We trick-or-treated for hours that evening, and close to our house, The Artist was feeling the effects of being up late and eating too much candy. Kyle took her to a house very close to ours. She apparently had a wet pull-up that was uncomfortable, so she decided to strip it off, throw it in our neighbor’s yard, and continue on trick-or-treating.

Kyle carried her and the wet pull-up two houses down to our house and to her bed.

The next year, I had a newborn, so she and Kyle went solo trick-or-treating, and last year we just walked up and down the hills on our street in the very appropriate misty fog. The Engineer was old enough to trick-or-treat this time, and she loved it. She couldn’t believe she could just walk up to people, hold out her little pumpkin, and people would give her candy. Frankly, I’m generally surprised with this concept, too.

We all love the Halloween season. Every time The Engineer sees a pumpkin, she yells out, “Pumpkin! Happy Halloween!” It is precious. The Artist has drawn about a hundred Halloween pictures – she very much wants to go trick-or-treating dressed as a witch. And because we love celebrating the end of the week during the fall season, this last Friday we had a Halloween dinner consisting of ghosts bananas, pumpkin oranges, kitty cat cheese, and spider donuts. You know, super healthy stuff.

For the ghosts, I used mini chocolate chips for the eyes and mouth. I peeled cutie oranges and used celery for the stem of the “pumpkins.” And the cheese was the easiest – in fact, for The Artist’s birthday this year, a friend gave us 101 cookie cutters, so we can do pumpkins, cats, bats, and ghosts like this (Because The Engineer has a love for cats and pumpkins, I am sending her to school this week with cheese quesadillas shaped like pumpkins and cats.).

The spiders were easy, too, but instead of trying to push the M&Ms into the chocolate, I would suggest adding a little chocolate icing for the eyes.

And, even though the dinner wasn’t full of all the food groups, it sure was colorful and fun.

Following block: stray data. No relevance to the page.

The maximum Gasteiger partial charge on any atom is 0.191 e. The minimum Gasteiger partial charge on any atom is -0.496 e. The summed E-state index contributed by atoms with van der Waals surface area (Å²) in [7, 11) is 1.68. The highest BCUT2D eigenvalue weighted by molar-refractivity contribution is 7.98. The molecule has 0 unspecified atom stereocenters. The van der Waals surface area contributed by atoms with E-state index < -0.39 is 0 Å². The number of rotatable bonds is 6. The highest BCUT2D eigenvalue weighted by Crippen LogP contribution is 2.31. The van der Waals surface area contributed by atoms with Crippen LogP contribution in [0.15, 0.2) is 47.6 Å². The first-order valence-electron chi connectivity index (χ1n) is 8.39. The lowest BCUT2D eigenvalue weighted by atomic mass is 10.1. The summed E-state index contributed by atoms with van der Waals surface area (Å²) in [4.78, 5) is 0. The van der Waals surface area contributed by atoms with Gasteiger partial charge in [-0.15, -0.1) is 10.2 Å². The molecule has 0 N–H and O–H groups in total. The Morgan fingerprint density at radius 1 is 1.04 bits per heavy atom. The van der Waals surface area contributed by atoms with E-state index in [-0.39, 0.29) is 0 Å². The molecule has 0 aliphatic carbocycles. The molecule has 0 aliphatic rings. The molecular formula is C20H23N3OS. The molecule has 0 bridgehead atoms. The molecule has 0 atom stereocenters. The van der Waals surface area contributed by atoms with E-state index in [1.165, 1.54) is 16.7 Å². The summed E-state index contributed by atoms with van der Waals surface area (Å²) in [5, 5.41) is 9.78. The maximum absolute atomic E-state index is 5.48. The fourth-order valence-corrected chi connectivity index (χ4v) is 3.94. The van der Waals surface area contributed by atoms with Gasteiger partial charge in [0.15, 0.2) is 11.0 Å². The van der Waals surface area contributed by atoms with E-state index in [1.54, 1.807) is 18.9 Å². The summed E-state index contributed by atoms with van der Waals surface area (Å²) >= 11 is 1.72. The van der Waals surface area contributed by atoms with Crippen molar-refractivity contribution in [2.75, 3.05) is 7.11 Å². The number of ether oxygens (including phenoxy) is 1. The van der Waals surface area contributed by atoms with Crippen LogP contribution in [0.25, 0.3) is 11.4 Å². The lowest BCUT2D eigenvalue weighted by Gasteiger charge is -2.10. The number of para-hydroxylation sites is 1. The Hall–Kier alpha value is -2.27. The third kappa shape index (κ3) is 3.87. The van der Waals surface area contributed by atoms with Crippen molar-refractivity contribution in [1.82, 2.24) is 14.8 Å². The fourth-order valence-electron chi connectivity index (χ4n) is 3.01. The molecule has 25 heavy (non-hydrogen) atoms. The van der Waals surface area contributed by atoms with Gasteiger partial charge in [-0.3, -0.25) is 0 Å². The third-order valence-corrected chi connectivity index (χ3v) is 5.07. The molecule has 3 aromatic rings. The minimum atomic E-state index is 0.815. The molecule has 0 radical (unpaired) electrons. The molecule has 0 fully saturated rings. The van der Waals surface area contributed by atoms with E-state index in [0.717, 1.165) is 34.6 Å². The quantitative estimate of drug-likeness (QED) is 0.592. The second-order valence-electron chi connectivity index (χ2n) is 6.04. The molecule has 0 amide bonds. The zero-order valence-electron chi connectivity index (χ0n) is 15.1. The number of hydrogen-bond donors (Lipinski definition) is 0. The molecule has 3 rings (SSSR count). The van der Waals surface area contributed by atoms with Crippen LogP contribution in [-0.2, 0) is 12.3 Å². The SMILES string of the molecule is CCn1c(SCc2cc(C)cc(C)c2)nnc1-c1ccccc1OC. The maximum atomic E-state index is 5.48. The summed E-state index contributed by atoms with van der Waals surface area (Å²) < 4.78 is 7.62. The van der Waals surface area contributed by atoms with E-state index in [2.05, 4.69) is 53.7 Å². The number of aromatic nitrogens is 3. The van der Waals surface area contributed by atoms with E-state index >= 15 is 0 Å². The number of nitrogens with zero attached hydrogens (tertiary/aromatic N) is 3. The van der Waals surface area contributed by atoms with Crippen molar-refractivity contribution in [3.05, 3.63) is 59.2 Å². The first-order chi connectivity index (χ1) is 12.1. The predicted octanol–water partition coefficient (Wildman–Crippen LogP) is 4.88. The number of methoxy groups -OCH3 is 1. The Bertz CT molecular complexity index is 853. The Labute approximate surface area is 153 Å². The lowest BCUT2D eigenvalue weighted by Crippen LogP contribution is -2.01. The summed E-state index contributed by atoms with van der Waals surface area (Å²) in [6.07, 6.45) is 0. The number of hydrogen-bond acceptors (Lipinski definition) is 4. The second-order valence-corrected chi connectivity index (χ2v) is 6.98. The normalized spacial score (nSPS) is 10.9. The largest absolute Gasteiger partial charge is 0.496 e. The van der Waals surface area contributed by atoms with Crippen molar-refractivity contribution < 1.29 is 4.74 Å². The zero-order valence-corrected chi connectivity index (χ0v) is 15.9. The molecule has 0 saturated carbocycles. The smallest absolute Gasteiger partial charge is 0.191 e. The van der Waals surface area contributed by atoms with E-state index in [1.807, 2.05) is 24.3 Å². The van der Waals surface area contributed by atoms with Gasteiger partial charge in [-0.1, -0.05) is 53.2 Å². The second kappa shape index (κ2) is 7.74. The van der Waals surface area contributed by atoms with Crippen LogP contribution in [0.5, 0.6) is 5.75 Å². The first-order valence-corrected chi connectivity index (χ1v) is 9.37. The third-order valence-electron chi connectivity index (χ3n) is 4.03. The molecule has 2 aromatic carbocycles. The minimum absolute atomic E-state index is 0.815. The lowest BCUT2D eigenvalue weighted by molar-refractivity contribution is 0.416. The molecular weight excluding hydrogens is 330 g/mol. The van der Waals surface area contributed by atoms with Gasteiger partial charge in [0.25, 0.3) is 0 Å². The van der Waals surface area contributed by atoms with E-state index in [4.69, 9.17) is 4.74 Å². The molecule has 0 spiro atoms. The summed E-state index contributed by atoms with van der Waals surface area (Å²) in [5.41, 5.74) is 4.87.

Parenting, Sweet girls


There are times in our lives when we see someone else doing something and we think, “Why didn’t we think of that??” These are life hacks – like using an empty toilet paper roll as an iPhone speaker or using nail polish to identify different keys (this works unless you use cheap polish, btw). But this short list is specifically for Mom hacks. Some are original (such as the dog one), but some are from other amazing moms who are working to hack this life as best as they can. Cheers to you, Mom hackers – I toast to you!

  1. Spinach popsicles

I have blogged about how I get my kids to eat their veggies, and this is 100 percent still the case. I have found out, though, that fresh spinach works better than canned (which smells like dog puke — just being honest) and my new handy Ninja blender is amazing. I’m sure the Vitamix is swell, too, but it would have broke the bank.

  1. Paying my children

The Artist recently started getting paid for various good deeds, such as staying in her room after bedtime, getting on the good colors at school, and cleaning her room. I also have determined this works well on weekends. I pay her a quarter every Saturday and Sunday to entertain her sister until 8 a.m. Mommy and Daddy get up, drink their coffee, and get dressed before the kids are even out of the bedroom. I also pay her to clean her sister’s room. No shame here.

  1. Laundry baskets in the tub

I think my friend Sommer did this with one of her boys, and when I saw the picture, my mouth dropped. WHAT A BRILLIANT IDEA. When you have a baby who isn’t quite ready to be on his/her own in the tub, put the child in a laundry basket in the tub. The Engineer LOVED this. She thought it was the coolest thing ever, and so did I.

  1. Bathing the dogIMG_2191

Speaking of baths, the other night I put the girls in the tub with Vicki, our Chihuahua, and told them to bathe Vicki. They LOVED it. Vicki did not, but that’s okay. She smelled a lot better with some Johnson & Johnson’s.

  1. Cleaning with thieves

My kids think it’s super fun to clean. They do a really poor job wiping things down, but I don’t care. They’re learning, and at least that one stone square on the floor is quite sparkly. But The Engineer also likes to put everything – let me repeat, everything – in her mouth. I can’t give her a Clorox wipe! But I can give her a towel dipped in Thieves cleaner. So if she puts it in her mouth, it’s not so bad. Not great, but better than if she ate the Clorox. My friend Kelsey is a YL consultant, so if you’re interested, let her hook you up!

So those are five of my @momhacks. Feel free to share yours! We all need a little help surviving and thriving in this parenting life.